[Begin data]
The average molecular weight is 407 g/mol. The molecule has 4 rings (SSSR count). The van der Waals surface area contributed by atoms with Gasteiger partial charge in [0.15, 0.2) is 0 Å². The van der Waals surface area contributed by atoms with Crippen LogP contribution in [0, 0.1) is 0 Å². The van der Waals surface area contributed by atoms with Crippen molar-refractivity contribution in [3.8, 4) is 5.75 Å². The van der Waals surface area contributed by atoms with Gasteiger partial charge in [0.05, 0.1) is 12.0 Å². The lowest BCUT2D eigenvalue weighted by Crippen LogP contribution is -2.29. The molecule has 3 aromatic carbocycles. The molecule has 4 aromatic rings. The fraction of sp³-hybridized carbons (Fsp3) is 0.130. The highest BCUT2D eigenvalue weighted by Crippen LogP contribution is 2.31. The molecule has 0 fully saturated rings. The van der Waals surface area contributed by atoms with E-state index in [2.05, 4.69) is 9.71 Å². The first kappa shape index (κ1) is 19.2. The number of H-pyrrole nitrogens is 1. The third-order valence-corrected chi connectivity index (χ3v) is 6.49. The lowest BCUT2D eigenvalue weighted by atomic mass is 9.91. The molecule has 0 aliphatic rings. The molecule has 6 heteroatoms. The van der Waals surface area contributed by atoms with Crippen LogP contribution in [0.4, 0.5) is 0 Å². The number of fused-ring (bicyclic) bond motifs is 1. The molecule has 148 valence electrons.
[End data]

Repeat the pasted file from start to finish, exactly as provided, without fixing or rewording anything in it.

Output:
The average molecular weight is 407 g/mol. The molecule has 4 rings (SSSR count). The van der Waals surface area contributed by atoms with Gasteiger partial charge in [0.15, 0.2) is 0 Å². The van der Waals surface area contributed by atoms with Crippen LogP contribution in [0, 0.1) is 0 Å². The van der Waals surface area contributed by atoms with Crippen molar-refractivity contribution in [3.8, 4) is 5.75 Å². The van der Waals surface area contributed by atoms with Gasteiger partial charge in [0.05, 0.1) is 12.0 Å². The lowest BCUT2D eigenvalue weighted by Crippen LogP contribution is -2.29. The molecule has 3 aromatic carbocycles. The molecule has 4 aromatic rings. The fraction of sp³-hybridized carbons (Fsp3) is 0.130. The highest BCUT2D eigenvalue weighted by Crippen LogP contribution is 2.31. The molecule has 0 fully saturated rings. The van der Waals surface area contributed by atoms with E-state index in [2.05, 4.69) is 9.71 Å². The first kappa shape index (κ1) is 19.2. The number of H-pyrrole nitrogens is 1. The third-order valence-corrected chi connectivity index (χ3v) is 6.49. The lowest BCUT2D eigenvalue weighted by atomic mass is 9.91. The molecule has 0 aliphatic rings. The molecule has 6 heteroatoms. The van der Waals surface area contributed by atoms with Crippen LogP contribution in [0.4, 0.5) is 0 Å². The number of fused-ring (bicyclic) bond motifs is 1. The molecule has 148 valence electrons.